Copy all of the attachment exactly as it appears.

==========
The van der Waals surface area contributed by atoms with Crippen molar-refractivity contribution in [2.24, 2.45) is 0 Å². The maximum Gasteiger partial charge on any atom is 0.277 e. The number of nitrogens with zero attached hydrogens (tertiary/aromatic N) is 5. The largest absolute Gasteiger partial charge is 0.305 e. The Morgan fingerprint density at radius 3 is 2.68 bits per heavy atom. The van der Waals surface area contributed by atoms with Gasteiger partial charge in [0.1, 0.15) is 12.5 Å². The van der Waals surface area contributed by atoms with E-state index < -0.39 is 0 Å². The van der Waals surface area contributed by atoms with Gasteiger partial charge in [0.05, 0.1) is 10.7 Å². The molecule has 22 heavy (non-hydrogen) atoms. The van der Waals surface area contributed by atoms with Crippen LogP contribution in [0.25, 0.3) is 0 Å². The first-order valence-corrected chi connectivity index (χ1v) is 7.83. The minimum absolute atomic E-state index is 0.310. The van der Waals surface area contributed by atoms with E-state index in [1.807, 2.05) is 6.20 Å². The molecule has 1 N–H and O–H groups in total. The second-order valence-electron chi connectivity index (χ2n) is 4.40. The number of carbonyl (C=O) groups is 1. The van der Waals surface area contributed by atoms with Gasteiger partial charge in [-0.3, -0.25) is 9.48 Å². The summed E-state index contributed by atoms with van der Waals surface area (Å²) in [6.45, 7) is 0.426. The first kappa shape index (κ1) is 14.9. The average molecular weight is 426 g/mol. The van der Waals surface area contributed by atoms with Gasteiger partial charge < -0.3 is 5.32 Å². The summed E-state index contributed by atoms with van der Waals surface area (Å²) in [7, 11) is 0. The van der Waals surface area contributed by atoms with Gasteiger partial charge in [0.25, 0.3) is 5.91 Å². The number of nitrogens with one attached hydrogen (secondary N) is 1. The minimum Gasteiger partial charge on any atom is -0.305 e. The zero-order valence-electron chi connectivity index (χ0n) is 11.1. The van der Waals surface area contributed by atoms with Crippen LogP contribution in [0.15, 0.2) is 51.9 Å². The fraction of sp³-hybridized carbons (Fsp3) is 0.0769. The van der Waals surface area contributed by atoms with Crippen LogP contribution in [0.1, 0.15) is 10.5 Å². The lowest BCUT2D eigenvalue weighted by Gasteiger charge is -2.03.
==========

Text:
The van der Waals surface area contributed by atoms with Crippen molar-refractivity contribution in [2.24, 2.45) is 0 Å². The maximum Gasteiger partial charge on any atom is 0.277 e. The number of nitrogens with zero attached hydrogens (tertiary/aromatic N) is 5. The largest absolute Gasteiger partial charge is 0.305 e. The Morgan fingerprint density at radius 3 is 2.68 bits per heavy atom. The van der Waals surface area contributed by atoms with Gasteiger partial charge in [0.1, 0.15) is 12.5 Å². The van der Waals surface area contributed by atoms with E-state index < -0.39 is 0 Å². The van der Waals surface area contributed by atoms with Gasteiger partial charge in [0.05, 0.1) is 10.7 Å². The molecule has 22 heavy (non-hydrogen) atoms. The van der Waals surface area contributed by atoms with Crippen LogP contribution in [0.25, 0.3) is 0 Å². The first-order valence-corrected chi connectivity index (χ1v) is 7.83. The minimum absolute atomic E-state index is 0.310. The van der Waals surface area contributed by atoms with E-state index in [1.807, 2.05) is 6.20 Å². The molecule has 1 N–H and O–H groups in total. The second-order valence-electron chi connectivity index (χ2n) is 4.40. The number of carbonyl (C=O) groups is 1. The van der Waals surface area contributed by atoms with Gasteiger partial charge in [-0.3, -0.25) is 9.48 Å². The summed E-state index contributed by atoms with van der Waals surface area (Å²) in [6.45, 7) is 0.426. The first kappa shape index (κ1) is 14.9. The average molecular weight is 426 g/mol. The van der Waals surface area contributed by atoms with Gasteiger partial charge < -0.3 is 5.32 Å². The summed E-state index contributed by atoms with van der Waals surface area (Å²) in [7, 11) is 0. The van der Waals surface area contributed by atoms with Gasteiger partial charge in [0.25, 0.3) is 5.91 Å². The number of nitrogens with one attached hydrogen (secondary N) is 1. The minimum Gasteiger partial charge on any atom is -0.305 e. The zero-order valence-electron chi connectivity index (χ0n) is 11.1. The van der Waals surface area contributed by atoms with Crippen LogP contribution in [0.15, 0.2) is 51.9 Å². The fraction of sp³-hybridized carbons (Fsp3) is 0.0769. The van der Waals surface area contributed by atoms with Crippen LogP contribution in [0.1, 0.15) is 10.5 Å². The lowest BCUT2D eigenvalue weighted by Gasteiger charge is -2.03.